Unless like me you are struck with chronic travel sickness and your only options are too be driving or be asleep

      • Perry Dace

        Then nap, or drive yourself (most of the prototypes I’ve seen have manual controls as well if you want to take over)

  • Stephen Wigmore

    I have wondered how the cars will go from coping with giant American roads and simple cross-junctions, to complex roundabout filled British cities.

  • Kalyan Deb

    One more pleasure (of driving a car) is being taken away trading with safety!

    • WillG

      You don’t drive in London then. Or you enjoy anger

      • jeremy Morfey

        Driving in London used to be fun until they went mad on the traffic lights. My limit of tolerance through London’s traffic lights is about 1 1/2 passes, then I go psychotic. Taxis are sport though, like jousting with real rhinos.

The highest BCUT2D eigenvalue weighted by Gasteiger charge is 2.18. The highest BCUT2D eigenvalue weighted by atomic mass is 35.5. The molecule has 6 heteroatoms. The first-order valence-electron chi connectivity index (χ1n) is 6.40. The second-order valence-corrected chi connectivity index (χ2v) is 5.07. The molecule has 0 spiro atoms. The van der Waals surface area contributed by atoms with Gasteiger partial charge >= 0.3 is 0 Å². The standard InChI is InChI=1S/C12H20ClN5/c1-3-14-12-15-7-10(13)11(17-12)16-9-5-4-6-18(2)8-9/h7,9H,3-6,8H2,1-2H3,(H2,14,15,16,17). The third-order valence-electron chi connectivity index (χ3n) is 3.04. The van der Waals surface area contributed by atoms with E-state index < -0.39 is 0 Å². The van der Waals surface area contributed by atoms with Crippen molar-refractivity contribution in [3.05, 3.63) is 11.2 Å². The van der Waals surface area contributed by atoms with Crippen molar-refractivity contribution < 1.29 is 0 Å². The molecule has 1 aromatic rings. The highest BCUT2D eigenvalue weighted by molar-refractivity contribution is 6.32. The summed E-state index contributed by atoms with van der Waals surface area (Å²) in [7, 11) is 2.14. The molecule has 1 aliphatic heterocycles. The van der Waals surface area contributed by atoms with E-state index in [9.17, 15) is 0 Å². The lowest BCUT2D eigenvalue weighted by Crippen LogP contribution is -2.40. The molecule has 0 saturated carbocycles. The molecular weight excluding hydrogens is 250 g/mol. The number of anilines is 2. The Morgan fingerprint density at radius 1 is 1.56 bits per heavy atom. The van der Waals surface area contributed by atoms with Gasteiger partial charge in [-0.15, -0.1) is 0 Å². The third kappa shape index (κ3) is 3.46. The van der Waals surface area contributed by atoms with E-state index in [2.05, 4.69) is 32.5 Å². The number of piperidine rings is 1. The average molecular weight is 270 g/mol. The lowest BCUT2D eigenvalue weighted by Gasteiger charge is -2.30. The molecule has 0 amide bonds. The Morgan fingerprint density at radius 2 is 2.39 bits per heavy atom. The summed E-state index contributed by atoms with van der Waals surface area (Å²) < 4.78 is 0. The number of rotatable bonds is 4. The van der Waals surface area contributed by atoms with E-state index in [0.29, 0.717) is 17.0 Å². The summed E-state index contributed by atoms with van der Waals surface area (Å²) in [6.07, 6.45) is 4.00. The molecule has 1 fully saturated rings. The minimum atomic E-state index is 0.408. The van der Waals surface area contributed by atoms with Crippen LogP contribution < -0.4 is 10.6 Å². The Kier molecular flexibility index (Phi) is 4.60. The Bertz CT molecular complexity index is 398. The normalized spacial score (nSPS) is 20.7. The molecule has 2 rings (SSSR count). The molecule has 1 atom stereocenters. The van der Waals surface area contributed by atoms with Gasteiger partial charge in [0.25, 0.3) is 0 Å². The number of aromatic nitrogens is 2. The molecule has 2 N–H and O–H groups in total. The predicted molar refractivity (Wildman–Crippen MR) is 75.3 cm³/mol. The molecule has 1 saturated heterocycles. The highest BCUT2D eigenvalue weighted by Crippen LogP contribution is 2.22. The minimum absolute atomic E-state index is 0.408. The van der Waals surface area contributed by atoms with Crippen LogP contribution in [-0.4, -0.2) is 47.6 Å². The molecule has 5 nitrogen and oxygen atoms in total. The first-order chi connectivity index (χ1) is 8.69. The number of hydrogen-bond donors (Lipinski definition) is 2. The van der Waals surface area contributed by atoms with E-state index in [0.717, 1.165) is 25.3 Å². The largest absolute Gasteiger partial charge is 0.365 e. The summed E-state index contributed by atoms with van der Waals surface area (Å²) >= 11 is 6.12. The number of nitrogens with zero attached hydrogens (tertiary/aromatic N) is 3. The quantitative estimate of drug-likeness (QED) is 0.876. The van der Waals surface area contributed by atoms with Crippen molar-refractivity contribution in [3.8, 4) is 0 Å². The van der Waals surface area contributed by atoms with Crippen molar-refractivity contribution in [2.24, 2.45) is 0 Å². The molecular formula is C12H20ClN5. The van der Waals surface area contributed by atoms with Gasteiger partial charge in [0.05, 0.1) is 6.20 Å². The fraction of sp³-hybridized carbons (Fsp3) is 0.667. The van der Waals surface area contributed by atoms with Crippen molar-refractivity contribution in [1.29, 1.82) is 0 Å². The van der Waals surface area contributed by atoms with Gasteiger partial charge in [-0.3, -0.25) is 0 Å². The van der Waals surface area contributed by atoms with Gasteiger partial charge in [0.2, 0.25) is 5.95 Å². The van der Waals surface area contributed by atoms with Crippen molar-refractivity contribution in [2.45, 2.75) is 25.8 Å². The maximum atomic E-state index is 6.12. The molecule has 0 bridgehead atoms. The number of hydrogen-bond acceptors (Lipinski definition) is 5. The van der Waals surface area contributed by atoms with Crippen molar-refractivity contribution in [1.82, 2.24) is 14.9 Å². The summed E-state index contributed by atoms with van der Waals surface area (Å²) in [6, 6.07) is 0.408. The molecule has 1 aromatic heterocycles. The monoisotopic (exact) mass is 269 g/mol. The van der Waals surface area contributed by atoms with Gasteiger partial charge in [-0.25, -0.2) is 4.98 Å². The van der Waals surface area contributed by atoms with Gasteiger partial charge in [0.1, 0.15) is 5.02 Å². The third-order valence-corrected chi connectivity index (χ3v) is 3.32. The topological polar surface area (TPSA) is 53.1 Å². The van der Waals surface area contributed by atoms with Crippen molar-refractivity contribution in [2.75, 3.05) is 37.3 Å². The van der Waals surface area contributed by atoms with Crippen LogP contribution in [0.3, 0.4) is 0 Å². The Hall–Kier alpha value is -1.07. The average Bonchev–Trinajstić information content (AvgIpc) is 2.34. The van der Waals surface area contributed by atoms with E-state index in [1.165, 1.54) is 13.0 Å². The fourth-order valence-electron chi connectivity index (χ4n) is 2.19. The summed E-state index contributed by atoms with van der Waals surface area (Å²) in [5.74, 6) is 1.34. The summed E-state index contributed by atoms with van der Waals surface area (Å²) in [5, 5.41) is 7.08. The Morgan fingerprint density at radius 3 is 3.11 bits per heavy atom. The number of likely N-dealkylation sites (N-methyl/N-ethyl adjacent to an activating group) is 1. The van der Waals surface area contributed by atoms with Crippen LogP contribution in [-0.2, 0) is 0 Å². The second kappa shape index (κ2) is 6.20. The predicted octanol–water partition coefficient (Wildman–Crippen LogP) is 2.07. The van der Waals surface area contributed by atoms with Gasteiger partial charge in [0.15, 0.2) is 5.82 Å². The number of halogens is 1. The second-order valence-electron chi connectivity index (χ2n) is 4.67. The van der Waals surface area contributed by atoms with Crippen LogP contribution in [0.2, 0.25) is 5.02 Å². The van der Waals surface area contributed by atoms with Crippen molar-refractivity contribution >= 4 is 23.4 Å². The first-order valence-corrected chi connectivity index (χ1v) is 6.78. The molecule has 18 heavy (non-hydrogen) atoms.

My father, who used to do the commuter run knew Hammersmith better than anyone. I reckoned I knew a better way of doing it, so I challenged him to a race. He took the middle lane off the Great West Road into roundabout, so that he was correctly placed to avoid traffic snarled up on the left and go on the outside onto the Shepherd’s Bush Road. I took the inside lane though off the Great West Road. Nearly always there was an aggressive bus or similar lunatic in the middle lane ready to do battle with oncoming traffic on the roundabout. Thus covered on my right by a buffer zone, I could sneak in on the inside where a dead zone appeared, and while the bus was still battling it out holding up the traffic on the roundabout, it gave me the chance I needed to move to the middle lane ready for a swift exit to Shepherd’s Bush.

        Then they put traffic lights there and it ruined everything. Now everybody is stupid and just sits there resigned about the holdup.